From News Line, a daily compilation of farm water news distributed to CFWC members and others upon request. To receive News Line, click here.
Coalition response…Farmers use only 41 percent of the available water supply in California, according to the California Department of Water Resources. The rest goes to the environment (48 percent) and cities/businesses (11 percent). Water users throughout California, including farmers, homeowners and businesses, pay their share of costs to receive the water. Urban users pay for water quality treatment, pressurization in distribution systems and a reliability that assures water will be there when faucets are turned. Farmers do not pay these costs because they do not receive the same benefits. Attempts to characterize water rates that farmers pay as “very low” ignores how rates are set.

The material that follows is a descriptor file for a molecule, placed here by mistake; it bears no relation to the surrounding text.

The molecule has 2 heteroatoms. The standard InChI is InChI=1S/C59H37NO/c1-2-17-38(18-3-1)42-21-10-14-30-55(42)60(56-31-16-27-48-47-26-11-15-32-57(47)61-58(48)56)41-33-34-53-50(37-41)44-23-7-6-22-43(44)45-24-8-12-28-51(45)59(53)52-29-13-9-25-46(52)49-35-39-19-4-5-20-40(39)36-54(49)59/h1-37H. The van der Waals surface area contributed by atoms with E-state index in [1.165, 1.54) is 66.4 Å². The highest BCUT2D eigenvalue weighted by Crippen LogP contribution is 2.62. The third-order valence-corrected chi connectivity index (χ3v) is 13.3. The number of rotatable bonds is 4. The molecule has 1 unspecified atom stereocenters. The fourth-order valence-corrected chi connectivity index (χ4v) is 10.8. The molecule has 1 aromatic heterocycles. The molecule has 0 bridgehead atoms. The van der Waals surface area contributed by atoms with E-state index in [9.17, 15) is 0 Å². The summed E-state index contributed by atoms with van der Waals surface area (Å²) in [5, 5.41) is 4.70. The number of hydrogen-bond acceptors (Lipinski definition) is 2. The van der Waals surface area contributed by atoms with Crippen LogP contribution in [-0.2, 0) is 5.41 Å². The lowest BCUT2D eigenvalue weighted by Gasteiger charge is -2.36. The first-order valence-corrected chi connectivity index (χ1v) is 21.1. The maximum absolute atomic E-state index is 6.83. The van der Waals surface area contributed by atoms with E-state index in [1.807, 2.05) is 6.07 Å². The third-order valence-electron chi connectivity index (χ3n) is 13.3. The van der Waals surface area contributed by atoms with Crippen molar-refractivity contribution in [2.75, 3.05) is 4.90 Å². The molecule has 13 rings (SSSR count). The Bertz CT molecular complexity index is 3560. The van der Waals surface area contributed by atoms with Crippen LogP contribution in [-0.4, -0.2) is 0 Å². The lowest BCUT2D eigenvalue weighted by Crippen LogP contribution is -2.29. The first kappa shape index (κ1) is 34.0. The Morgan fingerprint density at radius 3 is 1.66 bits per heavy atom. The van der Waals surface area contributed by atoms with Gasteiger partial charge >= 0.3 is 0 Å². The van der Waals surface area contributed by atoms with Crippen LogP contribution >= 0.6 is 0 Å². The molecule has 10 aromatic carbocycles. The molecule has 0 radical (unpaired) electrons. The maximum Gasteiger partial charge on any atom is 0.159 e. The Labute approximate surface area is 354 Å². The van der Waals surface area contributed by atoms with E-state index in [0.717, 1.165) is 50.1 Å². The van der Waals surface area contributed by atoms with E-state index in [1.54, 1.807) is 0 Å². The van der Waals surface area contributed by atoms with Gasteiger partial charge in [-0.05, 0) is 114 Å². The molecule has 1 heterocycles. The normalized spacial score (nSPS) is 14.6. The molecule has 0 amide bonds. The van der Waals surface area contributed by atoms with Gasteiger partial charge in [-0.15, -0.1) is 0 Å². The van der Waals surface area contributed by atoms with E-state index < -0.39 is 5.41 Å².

Those who benefit from the use of water on farms are consumers who have come to rely upon a safe and healthy food supply in grocery stores.
That supply of water to California farms has been reduced in recent years because of regulations to protect endangered fish, namely the Delta smelt. Instead of sending water to users who have a right to it, the water is kept in the Delta and allowed to flow to the ocean. Federal water officials have yet to provide demonstrable proof that their actions are achieving their intended results.
The Bay Delta Conservation Plan and its proposed tunnels will greatly reduce the impacts on endangered fish. The Plan will restore a reliable supply of water that is delivered to 3 million acres of farmland and 25 million Californians. At the same time, ecosystem restoration will take place in the Delta that will benefit habitat and wildlife. Without implementation of BDCP, water supplies will continue to be reduced and endangered fish will suffer.